Wednesday, June 30, 2010

DSI to Probe 8 Red-Shirt Pipeline Suspects Today

UPDATE : 30 June 2010

The Department of Special Investigation is set to probe eight individuals today who are suspected of funding illegal red-shirt activities. Meanwhile, the agency has reported a movement of millions of baht in cash across the Thai-Cambodian border.

The Department of Special Investigation or DSI will take testimonies today from eight individuals accused of providing financial backing for illegal activities of the red-shirt group including: Pinthongta Shinawatra, Yingluck Shinawatra, Banpoj Damapong, Kanjanapa Honghern, General Chaisit Shinawatra, Yaowares Shinawatra, Karun Hosakul, and Wicharn Meenchainan.

Acting Secretary-General of the Anti-Money Laundering Office, Police Colonel Sihanart Prayoonrat, said the inquiry is aimed at gathering primary information and does not focus on any areas in particular.

He added that the eight suspects have been advised to prepare financial documents and transaction records to accompany their testimonies.

Sihanart noted that the more information they can provide to investigators, the sooner the suspension of financial transaction can be revoked.

Further investigation will be conducted if the information supplied by the accused is insufficient.

Meanwhile, a DSI report revealed that a large amount of money has been carried out across the border to Cambodia unchecked by border immigration officers, which could be relevant to the current case.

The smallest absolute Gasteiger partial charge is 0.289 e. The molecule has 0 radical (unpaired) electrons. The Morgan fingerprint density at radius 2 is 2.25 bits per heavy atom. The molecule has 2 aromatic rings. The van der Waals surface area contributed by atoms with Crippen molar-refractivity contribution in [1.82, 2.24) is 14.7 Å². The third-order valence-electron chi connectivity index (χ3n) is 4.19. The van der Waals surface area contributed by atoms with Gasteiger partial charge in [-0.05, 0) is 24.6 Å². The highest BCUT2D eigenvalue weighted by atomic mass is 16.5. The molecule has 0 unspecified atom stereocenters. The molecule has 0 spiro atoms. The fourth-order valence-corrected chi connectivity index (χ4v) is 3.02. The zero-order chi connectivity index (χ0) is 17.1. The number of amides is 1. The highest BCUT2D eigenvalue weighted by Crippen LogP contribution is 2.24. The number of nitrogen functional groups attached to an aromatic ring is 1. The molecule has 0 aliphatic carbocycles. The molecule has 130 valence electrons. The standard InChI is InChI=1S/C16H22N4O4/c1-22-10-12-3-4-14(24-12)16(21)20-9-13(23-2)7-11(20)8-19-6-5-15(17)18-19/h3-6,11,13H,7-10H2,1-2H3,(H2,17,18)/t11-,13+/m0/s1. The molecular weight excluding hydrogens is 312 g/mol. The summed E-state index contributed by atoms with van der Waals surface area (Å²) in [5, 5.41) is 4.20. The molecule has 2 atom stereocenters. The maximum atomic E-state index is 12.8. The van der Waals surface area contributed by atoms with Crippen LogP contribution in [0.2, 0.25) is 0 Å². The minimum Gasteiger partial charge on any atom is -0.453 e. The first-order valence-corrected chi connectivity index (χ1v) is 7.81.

Cambodian Premier Hun Sen and senior officials contract swine flu

30 June, 2010
Source: Monstersandcritics

Phnom Penh - Cambodian Prime Minister Hun Sen and five other government officials have contracted the A(H1N1) virus, also known as swine flu, the Ministry of Health said.

Minister of Health Mam Bunheng said late Tuesday the prime minister has received treatment and is recovering.

Mam Bunheng said the six were likely exposed to the virus at the weekly cabinet meeting last Friday.

Among the other officials infected are Deputy Prime Minister Yim Chhay Ly and two senior ministers.

Hun Sen's illness caused him to miss the 59th anniversary celebration of the founding of the ruling Cambodian People's Party, which took place Monday in Phnom Penh.

Cambodia reported its first swine-flu case in June last year, and the first death in September. The disease has since infected around 600 people in Cambodia and killed six.

The World Health Organization's latest update from June 20 reveals the disease has killed at least 18,209 people worldwide.